So far, the reception of PS Plus Premium has seemed largely positive. The game list it showed off a few days ago was impressive, if incomplete, and details rolling in from elsewhere have been promising. It seems safe to say that many fans are excited for PS Plus Premium, and the service’s recent rollout in Asia (although it does not come out in North America until June 13) has given fans a little window into how it all works.
Fans should keep in mind, however, that there are likely some differences in games and functionality for Asian users. It’s still not a bad comparison, and there may be a thing or two that is different/improved in North America or Europe. There are two new details, however, that seem likely to be consistent in every PS Plus Premium territory that many fans are not happy about.
There are two important details to know about upgrading to PS Plus Extra or PS Plus Premium that Sony has not previously announced. Namely, it seems that if anyone purchased PS Plus at a discount, that discount is essentially removed when upgrading. It’s a little confusing, but the long and short of it is that any conversion or upgrade will take the full price of the service into account, not converting based on discounted purchases for length.
The second detail may be worse. Prior to the release of PS Plus Premium, fans began stacking PS Plus and PS Now subscriptions to get the upgraded service cheaper. Sony put an end to this after it began, and while many were upset, it was understandable. It seems PS Plus stacking may have backfired though, as anyone looking for an upgrade (but has an extended period of time on the service) cannot simply do so for one month or one year—they have to upgrade their entire service length.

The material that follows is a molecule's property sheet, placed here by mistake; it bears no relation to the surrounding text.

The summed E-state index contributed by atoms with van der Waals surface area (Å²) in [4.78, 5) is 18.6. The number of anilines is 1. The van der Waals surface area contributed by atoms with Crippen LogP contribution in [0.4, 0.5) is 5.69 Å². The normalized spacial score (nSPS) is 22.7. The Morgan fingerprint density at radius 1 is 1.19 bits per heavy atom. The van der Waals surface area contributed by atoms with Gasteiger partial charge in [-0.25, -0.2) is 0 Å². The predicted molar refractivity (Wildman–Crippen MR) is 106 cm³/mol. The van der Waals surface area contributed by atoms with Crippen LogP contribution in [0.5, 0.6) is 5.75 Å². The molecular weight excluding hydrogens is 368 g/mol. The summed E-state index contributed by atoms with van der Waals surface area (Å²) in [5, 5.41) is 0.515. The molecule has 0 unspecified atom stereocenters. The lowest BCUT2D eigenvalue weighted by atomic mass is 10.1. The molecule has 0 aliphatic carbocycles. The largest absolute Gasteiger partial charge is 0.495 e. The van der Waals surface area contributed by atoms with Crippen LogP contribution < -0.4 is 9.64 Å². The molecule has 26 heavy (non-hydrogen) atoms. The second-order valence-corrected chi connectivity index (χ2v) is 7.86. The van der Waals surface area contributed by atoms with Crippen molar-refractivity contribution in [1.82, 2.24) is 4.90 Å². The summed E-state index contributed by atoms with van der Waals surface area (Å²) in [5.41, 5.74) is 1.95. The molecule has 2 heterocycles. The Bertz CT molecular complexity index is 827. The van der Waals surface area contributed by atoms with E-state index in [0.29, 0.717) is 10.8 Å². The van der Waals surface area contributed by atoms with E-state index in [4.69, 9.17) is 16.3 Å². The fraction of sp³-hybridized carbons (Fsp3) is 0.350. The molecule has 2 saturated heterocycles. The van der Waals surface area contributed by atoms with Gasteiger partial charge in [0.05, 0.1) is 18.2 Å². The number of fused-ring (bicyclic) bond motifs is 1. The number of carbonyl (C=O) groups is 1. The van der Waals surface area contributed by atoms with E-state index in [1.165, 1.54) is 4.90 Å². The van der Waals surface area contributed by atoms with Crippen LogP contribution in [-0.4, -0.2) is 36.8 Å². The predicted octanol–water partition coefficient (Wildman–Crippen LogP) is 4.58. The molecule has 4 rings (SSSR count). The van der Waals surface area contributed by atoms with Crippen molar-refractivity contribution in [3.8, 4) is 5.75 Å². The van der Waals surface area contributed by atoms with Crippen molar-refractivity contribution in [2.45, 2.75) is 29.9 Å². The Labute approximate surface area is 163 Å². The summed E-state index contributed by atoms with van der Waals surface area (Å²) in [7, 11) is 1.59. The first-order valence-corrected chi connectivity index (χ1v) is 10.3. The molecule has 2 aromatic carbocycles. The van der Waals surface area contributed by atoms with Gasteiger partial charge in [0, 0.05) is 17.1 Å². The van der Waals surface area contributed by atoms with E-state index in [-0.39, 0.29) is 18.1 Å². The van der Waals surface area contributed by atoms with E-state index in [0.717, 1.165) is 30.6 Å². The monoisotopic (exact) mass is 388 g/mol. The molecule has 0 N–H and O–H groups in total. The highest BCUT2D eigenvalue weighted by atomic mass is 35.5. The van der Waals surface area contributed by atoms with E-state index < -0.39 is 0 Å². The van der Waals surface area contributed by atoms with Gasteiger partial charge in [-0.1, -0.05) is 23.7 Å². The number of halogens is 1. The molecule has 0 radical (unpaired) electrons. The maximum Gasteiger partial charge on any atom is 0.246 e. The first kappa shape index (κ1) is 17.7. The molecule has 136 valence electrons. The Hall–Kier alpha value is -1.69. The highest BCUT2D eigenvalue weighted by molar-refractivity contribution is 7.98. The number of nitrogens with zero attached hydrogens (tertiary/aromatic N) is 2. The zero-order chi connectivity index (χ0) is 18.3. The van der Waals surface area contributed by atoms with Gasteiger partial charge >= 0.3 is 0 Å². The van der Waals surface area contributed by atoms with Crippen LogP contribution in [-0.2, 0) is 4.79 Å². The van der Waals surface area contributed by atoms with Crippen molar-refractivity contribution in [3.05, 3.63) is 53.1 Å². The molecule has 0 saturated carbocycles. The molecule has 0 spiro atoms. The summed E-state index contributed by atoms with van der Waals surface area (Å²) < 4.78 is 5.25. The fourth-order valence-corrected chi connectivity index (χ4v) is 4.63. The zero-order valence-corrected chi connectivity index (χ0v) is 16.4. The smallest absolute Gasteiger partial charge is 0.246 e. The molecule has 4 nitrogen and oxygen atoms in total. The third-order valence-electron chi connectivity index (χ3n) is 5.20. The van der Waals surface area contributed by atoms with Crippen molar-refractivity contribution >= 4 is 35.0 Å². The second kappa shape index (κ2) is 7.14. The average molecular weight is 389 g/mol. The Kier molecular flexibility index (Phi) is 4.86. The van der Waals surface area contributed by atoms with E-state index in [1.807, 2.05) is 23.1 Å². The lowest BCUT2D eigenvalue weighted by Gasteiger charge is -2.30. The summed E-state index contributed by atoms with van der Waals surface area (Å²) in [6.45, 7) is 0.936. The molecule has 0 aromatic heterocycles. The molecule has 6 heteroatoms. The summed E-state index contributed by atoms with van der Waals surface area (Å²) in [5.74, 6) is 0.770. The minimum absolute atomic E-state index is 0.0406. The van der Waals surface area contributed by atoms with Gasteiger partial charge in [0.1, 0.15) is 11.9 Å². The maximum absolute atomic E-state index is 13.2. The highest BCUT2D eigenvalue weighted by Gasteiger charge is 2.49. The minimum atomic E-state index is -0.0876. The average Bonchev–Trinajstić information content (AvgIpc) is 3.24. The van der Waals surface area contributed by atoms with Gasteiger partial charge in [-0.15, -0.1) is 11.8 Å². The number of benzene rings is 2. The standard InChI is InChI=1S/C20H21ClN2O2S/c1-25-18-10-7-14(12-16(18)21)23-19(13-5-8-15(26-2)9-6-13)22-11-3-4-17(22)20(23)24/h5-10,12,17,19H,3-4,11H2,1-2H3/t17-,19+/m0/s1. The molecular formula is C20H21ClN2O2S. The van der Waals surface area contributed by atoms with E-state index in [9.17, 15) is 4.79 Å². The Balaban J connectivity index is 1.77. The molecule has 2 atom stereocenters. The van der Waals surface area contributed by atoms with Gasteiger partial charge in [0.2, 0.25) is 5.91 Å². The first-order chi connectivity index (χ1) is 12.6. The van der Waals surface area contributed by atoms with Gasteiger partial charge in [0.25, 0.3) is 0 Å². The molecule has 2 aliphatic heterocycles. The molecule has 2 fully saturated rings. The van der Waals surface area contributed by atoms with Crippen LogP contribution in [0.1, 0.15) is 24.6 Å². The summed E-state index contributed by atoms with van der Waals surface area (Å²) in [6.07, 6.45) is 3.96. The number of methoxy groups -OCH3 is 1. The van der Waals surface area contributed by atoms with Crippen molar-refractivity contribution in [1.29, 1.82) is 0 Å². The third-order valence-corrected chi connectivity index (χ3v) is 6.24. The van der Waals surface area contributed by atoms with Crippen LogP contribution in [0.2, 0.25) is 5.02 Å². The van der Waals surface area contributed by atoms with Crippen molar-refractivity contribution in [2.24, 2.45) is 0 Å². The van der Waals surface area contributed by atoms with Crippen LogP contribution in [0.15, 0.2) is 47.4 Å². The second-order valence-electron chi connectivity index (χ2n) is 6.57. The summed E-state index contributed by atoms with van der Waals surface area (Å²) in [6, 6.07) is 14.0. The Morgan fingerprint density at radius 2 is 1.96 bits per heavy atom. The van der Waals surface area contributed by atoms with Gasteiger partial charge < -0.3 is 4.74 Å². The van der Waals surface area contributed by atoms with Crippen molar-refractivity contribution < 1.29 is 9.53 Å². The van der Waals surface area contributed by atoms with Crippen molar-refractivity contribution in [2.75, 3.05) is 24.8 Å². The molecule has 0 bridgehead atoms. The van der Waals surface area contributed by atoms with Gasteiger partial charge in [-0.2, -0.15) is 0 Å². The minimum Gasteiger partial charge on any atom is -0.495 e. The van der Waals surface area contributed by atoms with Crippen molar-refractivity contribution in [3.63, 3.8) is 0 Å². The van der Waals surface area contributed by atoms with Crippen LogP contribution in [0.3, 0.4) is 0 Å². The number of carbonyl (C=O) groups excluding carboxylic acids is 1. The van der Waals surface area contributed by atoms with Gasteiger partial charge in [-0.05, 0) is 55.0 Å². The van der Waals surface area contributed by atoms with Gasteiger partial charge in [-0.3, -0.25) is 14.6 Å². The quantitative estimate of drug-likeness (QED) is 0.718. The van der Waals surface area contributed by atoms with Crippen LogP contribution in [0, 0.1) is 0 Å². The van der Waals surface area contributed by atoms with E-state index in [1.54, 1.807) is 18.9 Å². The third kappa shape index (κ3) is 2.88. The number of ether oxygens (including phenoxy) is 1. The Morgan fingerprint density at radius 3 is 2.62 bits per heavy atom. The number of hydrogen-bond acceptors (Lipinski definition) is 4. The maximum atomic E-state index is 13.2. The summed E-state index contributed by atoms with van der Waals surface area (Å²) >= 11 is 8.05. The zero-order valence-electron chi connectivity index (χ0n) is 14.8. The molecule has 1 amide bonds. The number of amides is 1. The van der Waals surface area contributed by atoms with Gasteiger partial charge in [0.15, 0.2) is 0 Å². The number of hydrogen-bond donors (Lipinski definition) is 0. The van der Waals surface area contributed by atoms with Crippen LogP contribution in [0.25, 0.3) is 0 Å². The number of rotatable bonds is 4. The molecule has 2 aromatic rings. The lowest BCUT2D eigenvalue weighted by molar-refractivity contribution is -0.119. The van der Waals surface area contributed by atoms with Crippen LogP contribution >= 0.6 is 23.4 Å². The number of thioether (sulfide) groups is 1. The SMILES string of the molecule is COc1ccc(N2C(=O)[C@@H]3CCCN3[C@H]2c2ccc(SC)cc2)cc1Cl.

Essentially, if someone has subscriptions stretching through 2026-2027 but only wants to upgrade for the first few months now, they cannot do that. Attempting to upgrade to PS Plus Extra or PS Plus Premium will require players to pay until the end of their current subscription. In other words, those who have stacked or have long-lasting subscriptions will have to pay hundreds of dollars upfront, no matter how long they want to subscribe to it, to upgrade.
Many are understandably unhappy, as this essentially locks players into a high rate and was not previously announced. Sony did confirm, after the fact, that it was stopping PS Plus Premium stacking, but even then, it made no mention of how this stacking could cause players to pay a ton of money upfront. Hopefully, it changes soon, but by all accounts, those in Asia are operating under these rules.
PS Plus Premium releases June 13.